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This Century's Top Ten Construction Projects


This Century's Top Ten Construction Projects
December 9, 1999

Denny Regrade: Hosing Seattle into shape

Dates:1903-1911; 1929
Amazing Fact: 16 million cubic yards of dirt was removed, mostly by large blasts of water.

During the 1880s Seattle was racing toward new status as a major metropolis. City leaders and engineers were determined to create a prosperous town even if that meant changing the landscape to do it.

Perhaps the city's most famous physical transformation is the Denny Regrade.

Regrade remnant
With its foundation hosed out from under it, a lone house is sandwiched between the remains of Denny Hill.
Today, the only reminders of Denny Hill are old newspaper clippings showing twin mounds of earth which once stymied development north of the central business district.

In 1881, city engineer R.H. Thomson began crafting a new landscape for the area. But it was not until 1898, after building new sewer and water systems for the city, that he was able to turn his attention toward leveling streets, beginning with Denny Hill at First Avenue.

To garner support from property owners, Thomson hired an assistant to walk door-to-door to explain the project, and its benefits, chiefly that the value of leveled property would increase tenfold.

He was right. As Denny Hill melted away, land values soared along Second Avenue. Property owners relished the idea of regrading, and asked for more despite having to foot the bill themselves.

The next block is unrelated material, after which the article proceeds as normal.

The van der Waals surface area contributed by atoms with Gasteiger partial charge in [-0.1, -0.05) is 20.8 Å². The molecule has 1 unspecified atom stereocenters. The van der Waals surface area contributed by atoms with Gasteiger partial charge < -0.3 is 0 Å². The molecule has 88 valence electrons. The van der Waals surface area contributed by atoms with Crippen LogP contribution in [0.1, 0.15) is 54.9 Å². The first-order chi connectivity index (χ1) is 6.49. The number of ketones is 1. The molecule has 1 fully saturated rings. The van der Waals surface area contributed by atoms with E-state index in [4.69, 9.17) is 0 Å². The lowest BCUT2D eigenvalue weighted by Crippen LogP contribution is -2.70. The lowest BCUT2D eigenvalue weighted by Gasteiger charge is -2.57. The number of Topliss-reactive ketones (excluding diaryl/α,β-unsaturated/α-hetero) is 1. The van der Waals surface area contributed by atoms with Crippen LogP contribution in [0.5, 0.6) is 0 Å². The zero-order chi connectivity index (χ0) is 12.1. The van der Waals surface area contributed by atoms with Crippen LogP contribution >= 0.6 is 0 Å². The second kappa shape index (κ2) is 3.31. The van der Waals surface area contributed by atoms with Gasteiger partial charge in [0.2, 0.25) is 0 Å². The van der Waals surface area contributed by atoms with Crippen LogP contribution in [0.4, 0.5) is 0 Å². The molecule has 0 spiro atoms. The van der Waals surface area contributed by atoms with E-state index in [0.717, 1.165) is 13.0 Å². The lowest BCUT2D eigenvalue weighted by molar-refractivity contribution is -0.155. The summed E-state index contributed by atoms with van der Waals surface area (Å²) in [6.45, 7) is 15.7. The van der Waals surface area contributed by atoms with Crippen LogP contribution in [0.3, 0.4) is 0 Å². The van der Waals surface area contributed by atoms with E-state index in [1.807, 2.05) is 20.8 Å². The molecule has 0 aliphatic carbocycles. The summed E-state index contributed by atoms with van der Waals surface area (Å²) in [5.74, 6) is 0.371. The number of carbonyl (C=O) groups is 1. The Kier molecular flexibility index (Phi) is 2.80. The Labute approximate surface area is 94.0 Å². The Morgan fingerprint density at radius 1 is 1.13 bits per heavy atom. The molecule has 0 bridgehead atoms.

Beginning in 1903 and again in 1910, Denny Hill, which once covered 62 city blocks, was whittled away by continuous blasts of water. Twenty million gallons of water a day were pumped from Lake Union to the top of the hill with force enough to move 2,500-pound boulders.

Cleaning up
Crews aim hoses toward Denny Hill as they work to wash Denny Hill -- which once convered 62 city blocks -- into the bay.
Clay and rocks were sluiced into channels, then routed into the bay via a timber trestle flume between Bell and Battery streets. Some of the earth was hauled away in horse drawn wagons, and on small railways built for the task.

About half of the 16 million cubic yards of dirt removed stayed on site for fill; the rest was dumped in the tideflats between Jackson and Spokane streets, forming Harbor Island.

The deepest cut was made near Fourth Avenue and Blanchard Street, where the hill was reduced by 112 feet.

The bulk of the regrade was complete by 1911, although the hill wasn't quite level. Work resumed in 1929 to finish the project. By that time, giant steam shovels replaced hoses, scooping and dumping soil onto conveyor belts which moved to follow the digging.

Thomson believed his project would create a bustling business district north of Pine Street, but his mission was never fully realized. The Denny Regrade, also known as Belltown, today is home to quirky shops, hip restaurants and apartments rather than towering office buildings.

In fact, some argue the regrade may have thwarted development, or at least reduced real estate prices by robbing the potential for expansive city views, like those of houses perched on Queen Anne Hill.


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